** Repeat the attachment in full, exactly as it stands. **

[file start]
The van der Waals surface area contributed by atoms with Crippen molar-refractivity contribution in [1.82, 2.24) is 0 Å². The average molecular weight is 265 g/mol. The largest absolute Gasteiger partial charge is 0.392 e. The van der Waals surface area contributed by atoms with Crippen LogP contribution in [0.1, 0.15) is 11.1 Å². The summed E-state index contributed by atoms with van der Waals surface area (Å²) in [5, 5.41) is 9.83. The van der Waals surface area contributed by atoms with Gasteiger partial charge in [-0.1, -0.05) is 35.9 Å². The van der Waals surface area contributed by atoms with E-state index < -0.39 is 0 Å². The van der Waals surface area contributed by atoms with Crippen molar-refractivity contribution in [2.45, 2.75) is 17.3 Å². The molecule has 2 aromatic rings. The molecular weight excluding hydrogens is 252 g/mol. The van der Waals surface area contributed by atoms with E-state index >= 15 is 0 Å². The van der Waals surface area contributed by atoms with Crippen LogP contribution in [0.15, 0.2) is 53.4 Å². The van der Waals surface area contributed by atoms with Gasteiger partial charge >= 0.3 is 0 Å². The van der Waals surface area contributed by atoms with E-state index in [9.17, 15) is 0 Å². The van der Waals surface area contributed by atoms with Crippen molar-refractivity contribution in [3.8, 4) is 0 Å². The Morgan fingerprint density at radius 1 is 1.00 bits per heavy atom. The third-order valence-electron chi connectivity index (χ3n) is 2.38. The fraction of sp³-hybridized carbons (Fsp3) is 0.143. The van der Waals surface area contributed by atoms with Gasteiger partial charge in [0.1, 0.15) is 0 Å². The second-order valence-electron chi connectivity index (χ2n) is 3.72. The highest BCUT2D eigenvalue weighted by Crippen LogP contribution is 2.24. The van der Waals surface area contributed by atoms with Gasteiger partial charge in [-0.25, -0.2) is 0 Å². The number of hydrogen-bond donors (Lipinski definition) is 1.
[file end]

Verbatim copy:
The van der Waals surface area contributed by atoms with Crippen molar-refractivity contribution in [1.82, 2.24) is 0 Å². The average molecular weight is 265 g/mol. The largest absolute Gasteiger partial charge is 0.392 e. The van der Waals surface area contributed by atoms with Crippen LogP contribution in [0.1, 0.15) is 11.1 Å². The summed E-state index contributed by atoms with van der Waals surface area (Å²) in [5, 5.41) is 9.83. The van der Waals surface area contributed by atoms with Gasteiger partial charge in [-0.1, -0.05) is 35.9 Å². The van der Waals surface area contributed by atoms with E-state index < -0.39 is 0 Å². The van der Waals surface area contributed by atoms with Crippen molar-refractivity contribution in [2.45, 2.75) is 17.3 Å². The molecule has 2 aromatic rings. The molecular weight excluding hydrogens is 252 g/mol. The van der Waals surface area contributed by atoms with E-state index >= 15 is 0 Å². The van der Waals surface area contributed by atoms with Crippen LogP contribution in [0.15, 0.2) is 53.4 Å². The van der Waals surface area contributed by atoms with Gasteiger partial charge >= 0.3 is 0 Å². The van der Waals surface area contributed by atoms with E-state index in [9.17, 15) is 0 Å². The van der Waals surface area contributed by atoms with Crippen molar-refractivity contribution in [3.8, 4) is 0 Å². The Morgan fingerprint density at radius 1 is 1.00 bits per heavy atom. The third-order valence-electron chi connectivity index (χ3n) is 2.38. The fraction of sp³-hybridized carbons (Fsp3) is 0.143. The van der Waals surface area contributed by atoms with Gasteiger partial charge in [0.1, 0.15) is 0 Å². The second-order valence-electron chi connectivity index (χ2n) is 3.72. The highest BCUT2D eigenvalue weighted by Crippen LogP contribution is 2.24. The van der Waals surface area contributed by atoms with Gasteiger partial charge in [-0.25, -0.2) is 0 Å². The number of hydrogen-bond donors (Lipinski definition) is 1.